Good Relations Indicators 2019 Report

Date published: 04 August 2022

The Good Relations Indicator report published by The Executive Office today presents a range of statistics relating to community relations, including numbers of hate crimes, attitudinal data on Protestant/Catholic relations and attitudes towards mixing in schools, neighbourhoods and the workplace.

Statistical news release - OFMDFM

All figures relate to 2019, unless otherwise stated. The publication monitors indicators for the four key priorities of the T:BUC Strategy: our children and young people; our shared community; our safe community; and, our cultural expression.

Some of the key findings include:

Our Children and Young People

  • 39% of adults and 44% of young people think that relations between Protestants and Catholics are better now than they were five years ago. There was a significant decrease on the corresponding 2018 figure of 43% for adults but there was no significant difference in the change for young people.
  • 54% of young people have ‘done projects’ with pupils from other schools; 52% have ‘shared classes’; and 26% ‘shared sports facilities or equipment’, where the pupils are from a different religious background.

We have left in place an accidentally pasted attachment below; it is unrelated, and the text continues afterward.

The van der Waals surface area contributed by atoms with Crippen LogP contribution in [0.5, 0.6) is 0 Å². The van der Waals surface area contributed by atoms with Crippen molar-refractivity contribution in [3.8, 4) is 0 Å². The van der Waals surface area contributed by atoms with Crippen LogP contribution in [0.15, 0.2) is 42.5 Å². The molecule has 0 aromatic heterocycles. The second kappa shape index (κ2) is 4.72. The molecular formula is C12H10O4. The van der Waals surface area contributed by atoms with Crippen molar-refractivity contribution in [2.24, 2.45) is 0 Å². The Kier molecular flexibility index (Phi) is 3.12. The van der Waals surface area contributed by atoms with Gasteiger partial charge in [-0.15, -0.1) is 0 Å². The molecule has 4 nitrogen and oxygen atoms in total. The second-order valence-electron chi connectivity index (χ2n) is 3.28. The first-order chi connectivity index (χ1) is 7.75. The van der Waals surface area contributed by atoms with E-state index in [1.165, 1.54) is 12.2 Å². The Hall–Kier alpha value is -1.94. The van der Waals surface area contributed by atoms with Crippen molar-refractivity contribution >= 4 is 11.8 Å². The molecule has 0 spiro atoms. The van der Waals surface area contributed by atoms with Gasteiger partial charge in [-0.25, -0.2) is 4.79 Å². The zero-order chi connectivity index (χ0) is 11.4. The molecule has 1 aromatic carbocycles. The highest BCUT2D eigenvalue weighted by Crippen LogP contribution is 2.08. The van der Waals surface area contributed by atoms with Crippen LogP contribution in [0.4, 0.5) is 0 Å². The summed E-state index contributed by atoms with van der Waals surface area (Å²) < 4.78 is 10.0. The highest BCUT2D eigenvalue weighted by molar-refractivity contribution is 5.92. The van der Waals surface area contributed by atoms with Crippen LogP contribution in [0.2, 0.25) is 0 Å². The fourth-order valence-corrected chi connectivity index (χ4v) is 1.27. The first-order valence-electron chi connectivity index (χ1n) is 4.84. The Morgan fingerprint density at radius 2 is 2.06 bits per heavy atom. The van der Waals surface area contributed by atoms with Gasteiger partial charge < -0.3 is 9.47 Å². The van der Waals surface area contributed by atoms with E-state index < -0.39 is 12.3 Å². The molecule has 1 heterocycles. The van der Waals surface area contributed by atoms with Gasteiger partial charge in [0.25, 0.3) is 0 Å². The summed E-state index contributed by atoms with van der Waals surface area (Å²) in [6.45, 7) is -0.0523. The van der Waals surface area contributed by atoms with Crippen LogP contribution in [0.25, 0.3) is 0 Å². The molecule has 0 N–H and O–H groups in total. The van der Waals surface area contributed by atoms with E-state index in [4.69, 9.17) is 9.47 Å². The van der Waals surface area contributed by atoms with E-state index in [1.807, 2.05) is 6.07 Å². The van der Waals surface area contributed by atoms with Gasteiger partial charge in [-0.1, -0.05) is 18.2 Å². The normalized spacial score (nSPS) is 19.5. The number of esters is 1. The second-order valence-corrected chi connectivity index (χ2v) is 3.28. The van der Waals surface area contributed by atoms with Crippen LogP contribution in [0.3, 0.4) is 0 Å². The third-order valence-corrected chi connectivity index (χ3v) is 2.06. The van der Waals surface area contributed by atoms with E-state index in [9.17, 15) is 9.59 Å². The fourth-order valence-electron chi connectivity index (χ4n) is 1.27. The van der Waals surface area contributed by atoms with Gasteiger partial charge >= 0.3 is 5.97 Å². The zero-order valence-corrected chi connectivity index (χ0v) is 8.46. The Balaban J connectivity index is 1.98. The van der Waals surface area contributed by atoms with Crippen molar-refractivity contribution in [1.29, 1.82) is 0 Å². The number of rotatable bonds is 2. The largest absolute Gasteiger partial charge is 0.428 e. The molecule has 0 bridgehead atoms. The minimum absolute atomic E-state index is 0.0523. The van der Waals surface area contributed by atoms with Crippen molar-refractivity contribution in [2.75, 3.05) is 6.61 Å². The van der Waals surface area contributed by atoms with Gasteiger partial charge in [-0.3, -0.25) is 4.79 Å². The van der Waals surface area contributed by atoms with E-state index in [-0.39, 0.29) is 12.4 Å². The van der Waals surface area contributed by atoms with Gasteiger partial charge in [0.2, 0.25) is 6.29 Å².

Our Shared Community

  • 90% of adults think that leisure centres in their area are ‘shared and open’ to both Catholics and Protestants; 92% think this about parks; 95% think this about libraries and 96% think this about shopping centres.
  • 88% of respondents said they would prefer a mixed religion workplace; 77% a mixed religion neighbourhood; and 61% mixed religion schools.

Our Safe Community

  • 63% of respondents said that they see town centres as safe and welcoming places for people of all walks of life. This is a significant decrease of 4 percentage points since 2018.
  • 91% of respondents say they feel ‘very’ or ‘quite’ safe going to events held in a Protestant secondary school; 89% to events held in a Catholic secondary school; 70% to events held in a GAA club; and 66% to events held in an Orange Hall.

Our Cultural Expression

  • 76% of respondents think that the culture and traditions of Protestant communities add to the richness and diversity of Northern Ireland society; 73% think this about Catholic communities; and 61% think this about Minority Ethnic communities.
  • Since 2018 there has been a significant increase in the proportion of adults who feel they have an influence on decisions in their neighbourhood (6 percentage point increase to 25%) and Northern Ireland decisions (6 percentage point increase to 22%).

The report is available on the Executive Office Statistics and Research Branch website at:

Further information relating to the collection and production of the statistics can be obtained by contacting:

Caoimhe Stewart – Assistant Statistician
Statistics and Research Branch, The Executive Office
Block 2 | Knockview Buildings | Stormont | Belfast | BT4 3SR
Telephone: 028 90522644

Share this page

Back to top